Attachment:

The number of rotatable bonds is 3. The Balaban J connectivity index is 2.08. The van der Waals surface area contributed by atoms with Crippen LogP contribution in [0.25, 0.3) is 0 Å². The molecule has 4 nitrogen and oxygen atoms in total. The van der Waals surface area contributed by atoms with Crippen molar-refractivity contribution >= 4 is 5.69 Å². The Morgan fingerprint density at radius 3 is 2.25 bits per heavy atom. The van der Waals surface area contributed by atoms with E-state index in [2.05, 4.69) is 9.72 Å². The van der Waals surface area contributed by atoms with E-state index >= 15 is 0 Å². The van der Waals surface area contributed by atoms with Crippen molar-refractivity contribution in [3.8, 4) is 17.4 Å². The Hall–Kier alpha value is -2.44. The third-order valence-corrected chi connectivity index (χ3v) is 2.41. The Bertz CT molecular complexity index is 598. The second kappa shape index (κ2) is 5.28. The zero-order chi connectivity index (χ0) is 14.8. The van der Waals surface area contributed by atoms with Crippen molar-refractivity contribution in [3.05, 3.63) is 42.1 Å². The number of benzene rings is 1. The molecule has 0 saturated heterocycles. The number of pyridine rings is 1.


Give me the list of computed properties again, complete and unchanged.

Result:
The number of rotatable bonds is 3. The Balaban J connectivity index is 2.08. The van der Waals surface area contributed by atoms with Crippen LogP contribution in [0.25, 0.3) is 0 Å². The molecule has 4 nitrogen and oxygen atoms in total. The van der Waals surface area contributed by atoms with Crippen molar-refractivity contribution >= 4 is 5.69 Å². The Morgan fingerprint density at radius 3 is 2.25 bits per heavy atom. The van der Waals surface area contributed by atoms with E-state index in [2.05, 4.69) is 9.72 Å². The van der Waals surface area contributed by atoms with E-state index >= 15 is 0 Å². The van der Waals surface area contributed by atoms with Crippen molar-refractivity contribution in [3.8, 4) is 17.4 Å². The Hall–Kier alpha value is -2.44. The third-order valence-corrected chi connectivity index (χ3v) is 2.41. The Bertz CT molecular complexity index is 598. The second kappa shape index (κ2) is 5.28. The zero-order chi connectivity index (χ0) is 14.8. The van der Waals surface area contributed by atoms with Crippen molar-refractivity contribution in [3.05, 3.63) is 42.1 Å². The number of benzene rings is 1. The molecule has 0 saturated heterocycles. The number of pyridine rings is 1.